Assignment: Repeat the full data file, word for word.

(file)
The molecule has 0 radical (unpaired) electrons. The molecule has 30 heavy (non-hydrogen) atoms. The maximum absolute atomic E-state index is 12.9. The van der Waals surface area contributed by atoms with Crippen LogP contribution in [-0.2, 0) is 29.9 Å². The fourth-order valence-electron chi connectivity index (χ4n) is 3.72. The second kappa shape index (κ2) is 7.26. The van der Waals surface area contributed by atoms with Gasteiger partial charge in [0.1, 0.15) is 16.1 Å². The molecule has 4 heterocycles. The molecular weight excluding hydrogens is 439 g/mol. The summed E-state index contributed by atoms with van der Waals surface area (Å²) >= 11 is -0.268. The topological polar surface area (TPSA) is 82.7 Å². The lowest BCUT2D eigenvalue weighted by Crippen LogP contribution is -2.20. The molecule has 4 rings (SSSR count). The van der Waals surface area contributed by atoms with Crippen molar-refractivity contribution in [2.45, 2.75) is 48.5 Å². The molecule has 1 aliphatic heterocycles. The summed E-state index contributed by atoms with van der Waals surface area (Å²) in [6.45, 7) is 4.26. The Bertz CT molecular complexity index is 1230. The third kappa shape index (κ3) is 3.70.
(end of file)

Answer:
The molecule has 0 radical (unpaired) electrons. The molecule has 30 heavy (non-hydrogen) atoms. The maximum absolute atomic E-state index is 12.9. The van der Waals surface area contributed by atoms with Crippen LogP contribution in [-0.2, 0) is 29.9 Å². The fourth-order valence-electron chi connectivity index (χ4n) is 3.72. The second kappa shape index (κ2) is 7.26. The van der Waals surface area contributed by atoms with Gasteiger partial charge in [0.1, 0.15) is 16.1 Å². The molecule has 4 heterocycles. The molecular weight excluding hydrogens is 439 g/mol. The summed E-state index contributed by atoms with van der Waals surface area (Å²) >= 11 is -0.268. The topological polar surface area (TPSA) is 82.7 Å². The lowest BCUT2D eigenvalue weighted by Crippen LogP contribution is -2.20. The molecule has 4 rings (SSSR count). The van der Waals surface area contributed by atoms with Crippen molar-refractivity contribution in [2.45, 2.75) is 48.5 Å². The molecule has 1 aliphatic heterocycles. The summed E-state index contributed by atoms with van der Waals surface area (Å²) in [6.45, 7) is 4.26. The Bertz CT molecular complexity index is 1230. The third kappa shape index (κ3) is 3.70.